Paved with jade

By Zhao Xu | China Daily | Updated: 2024-02-03 09:02
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A jade dancing figurine from late Warring States Period (475-221 BC). [Photo provided by Nanjing Museum/China Daily]

For the wise man, jade became a potent symbol of an ideal society, one populated by virtuous people and functioning according to rigorous social principles and rules whose aim was to enhance morality.

Keeping in mind that Confucianism, conveniently named after its founder, served as the guiding ideology for ancient Chinese societies starting from the Han Dynasty around the second century BC, it is little surprise that jade was eventually elevated to a place above all other materials, including gold.

"For anyone familiar with the material properties of jade, the symbolism extracted from it by ancient Chinese thinkers including Confucius are not far-fetched at all," Zuo says.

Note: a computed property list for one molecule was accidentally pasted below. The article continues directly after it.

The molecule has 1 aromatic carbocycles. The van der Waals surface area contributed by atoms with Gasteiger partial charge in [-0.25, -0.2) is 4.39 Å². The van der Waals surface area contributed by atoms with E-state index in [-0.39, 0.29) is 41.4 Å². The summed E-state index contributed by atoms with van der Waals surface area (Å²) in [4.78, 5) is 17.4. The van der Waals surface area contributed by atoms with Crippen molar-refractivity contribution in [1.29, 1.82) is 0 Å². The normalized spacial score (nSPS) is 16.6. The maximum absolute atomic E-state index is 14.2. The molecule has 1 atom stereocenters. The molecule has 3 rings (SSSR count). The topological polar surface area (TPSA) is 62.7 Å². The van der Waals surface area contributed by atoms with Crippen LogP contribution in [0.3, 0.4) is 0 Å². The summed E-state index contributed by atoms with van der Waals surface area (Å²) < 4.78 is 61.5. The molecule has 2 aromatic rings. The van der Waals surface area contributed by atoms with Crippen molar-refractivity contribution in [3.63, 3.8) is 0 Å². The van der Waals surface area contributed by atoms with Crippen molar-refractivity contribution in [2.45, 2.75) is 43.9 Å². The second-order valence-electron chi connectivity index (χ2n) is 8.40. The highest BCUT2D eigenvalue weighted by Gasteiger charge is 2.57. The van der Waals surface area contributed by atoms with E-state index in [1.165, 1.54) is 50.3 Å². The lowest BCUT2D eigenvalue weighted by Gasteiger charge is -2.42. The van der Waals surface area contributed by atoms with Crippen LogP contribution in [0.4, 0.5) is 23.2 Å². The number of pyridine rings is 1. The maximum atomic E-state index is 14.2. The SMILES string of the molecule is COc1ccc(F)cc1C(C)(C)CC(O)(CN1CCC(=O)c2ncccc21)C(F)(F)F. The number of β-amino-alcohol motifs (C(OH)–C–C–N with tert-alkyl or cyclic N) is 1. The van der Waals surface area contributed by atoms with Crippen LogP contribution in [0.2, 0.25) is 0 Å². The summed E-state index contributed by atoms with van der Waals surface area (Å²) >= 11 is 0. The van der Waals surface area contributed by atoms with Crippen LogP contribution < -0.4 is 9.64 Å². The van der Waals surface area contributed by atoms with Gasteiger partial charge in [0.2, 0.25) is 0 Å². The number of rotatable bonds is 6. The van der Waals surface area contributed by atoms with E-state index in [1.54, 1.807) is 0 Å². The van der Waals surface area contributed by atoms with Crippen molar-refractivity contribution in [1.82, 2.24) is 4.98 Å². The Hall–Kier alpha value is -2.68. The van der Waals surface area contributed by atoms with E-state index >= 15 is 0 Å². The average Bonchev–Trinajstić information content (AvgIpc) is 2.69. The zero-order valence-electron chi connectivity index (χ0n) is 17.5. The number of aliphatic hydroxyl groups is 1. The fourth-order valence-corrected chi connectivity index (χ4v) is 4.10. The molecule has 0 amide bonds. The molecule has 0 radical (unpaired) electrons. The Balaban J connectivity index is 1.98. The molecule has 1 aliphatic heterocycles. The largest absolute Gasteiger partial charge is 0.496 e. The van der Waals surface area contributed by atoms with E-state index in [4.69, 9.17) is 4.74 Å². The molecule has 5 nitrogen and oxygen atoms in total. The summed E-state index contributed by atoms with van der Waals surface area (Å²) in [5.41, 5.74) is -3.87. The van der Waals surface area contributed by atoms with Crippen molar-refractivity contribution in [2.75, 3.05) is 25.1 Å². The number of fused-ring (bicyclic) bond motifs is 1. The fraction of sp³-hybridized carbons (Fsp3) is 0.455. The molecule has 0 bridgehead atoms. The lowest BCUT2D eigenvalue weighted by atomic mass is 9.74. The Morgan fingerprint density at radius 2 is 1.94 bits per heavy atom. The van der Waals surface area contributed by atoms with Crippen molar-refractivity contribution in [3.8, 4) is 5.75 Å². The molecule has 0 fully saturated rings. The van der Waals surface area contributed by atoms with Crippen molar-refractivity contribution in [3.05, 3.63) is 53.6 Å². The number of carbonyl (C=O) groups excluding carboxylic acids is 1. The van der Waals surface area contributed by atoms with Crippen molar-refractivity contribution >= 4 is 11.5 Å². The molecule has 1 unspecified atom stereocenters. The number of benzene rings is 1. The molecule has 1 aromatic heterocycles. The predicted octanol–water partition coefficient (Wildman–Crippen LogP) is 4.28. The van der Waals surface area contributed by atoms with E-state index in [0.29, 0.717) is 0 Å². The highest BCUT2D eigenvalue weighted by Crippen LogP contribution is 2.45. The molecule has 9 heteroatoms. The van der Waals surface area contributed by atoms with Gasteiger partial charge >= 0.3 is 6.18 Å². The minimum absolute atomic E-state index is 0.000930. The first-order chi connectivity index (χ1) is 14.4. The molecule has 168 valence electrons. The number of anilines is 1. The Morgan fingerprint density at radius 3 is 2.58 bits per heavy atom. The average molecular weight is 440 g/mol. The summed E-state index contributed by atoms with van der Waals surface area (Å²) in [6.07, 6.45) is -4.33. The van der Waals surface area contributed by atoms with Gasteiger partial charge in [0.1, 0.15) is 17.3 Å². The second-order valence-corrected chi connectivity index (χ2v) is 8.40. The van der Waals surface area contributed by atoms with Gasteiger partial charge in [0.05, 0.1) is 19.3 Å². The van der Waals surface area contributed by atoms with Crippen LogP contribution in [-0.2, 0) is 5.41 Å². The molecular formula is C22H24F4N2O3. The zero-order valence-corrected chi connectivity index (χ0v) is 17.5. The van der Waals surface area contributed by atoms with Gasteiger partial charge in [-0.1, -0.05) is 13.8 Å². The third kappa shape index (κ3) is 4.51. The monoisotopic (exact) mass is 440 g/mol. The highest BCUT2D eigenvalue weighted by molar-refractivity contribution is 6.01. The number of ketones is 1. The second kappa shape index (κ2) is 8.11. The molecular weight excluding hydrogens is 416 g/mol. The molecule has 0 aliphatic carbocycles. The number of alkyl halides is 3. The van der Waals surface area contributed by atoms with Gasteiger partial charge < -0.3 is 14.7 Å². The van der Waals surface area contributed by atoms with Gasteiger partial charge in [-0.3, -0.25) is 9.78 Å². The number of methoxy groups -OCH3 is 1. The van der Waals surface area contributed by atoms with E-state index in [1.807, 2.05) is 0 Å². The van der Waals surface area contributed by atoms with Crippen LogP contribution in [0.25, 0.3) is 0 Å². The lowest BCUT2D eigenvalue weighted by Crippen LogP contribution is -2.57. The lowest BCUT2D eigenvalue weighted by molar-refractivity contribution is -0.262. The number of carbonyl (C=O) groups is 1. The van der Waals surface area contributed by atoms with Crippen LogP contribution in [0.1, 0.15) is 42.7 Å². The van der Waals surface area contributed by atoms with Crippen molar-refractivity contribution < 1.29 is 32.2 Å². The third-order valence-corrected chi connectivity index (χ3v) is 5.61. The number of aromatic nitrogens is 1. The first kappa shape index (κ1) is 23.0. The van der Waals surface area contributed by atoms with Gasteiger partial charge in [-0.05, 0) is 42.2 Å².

Although the word jade had been loosely applied to different types of stone that Chinese artisans had worked with throughout history, in this context it refers exclusively to nephrite, a silicate of calcium and magnesium belonging to the amphibole group of minerals. Key to all of this is that rather than being a mineral species, nephrite jade is a mineral aggregate, a rock, formed by tightly interlocking microscopic crystals.

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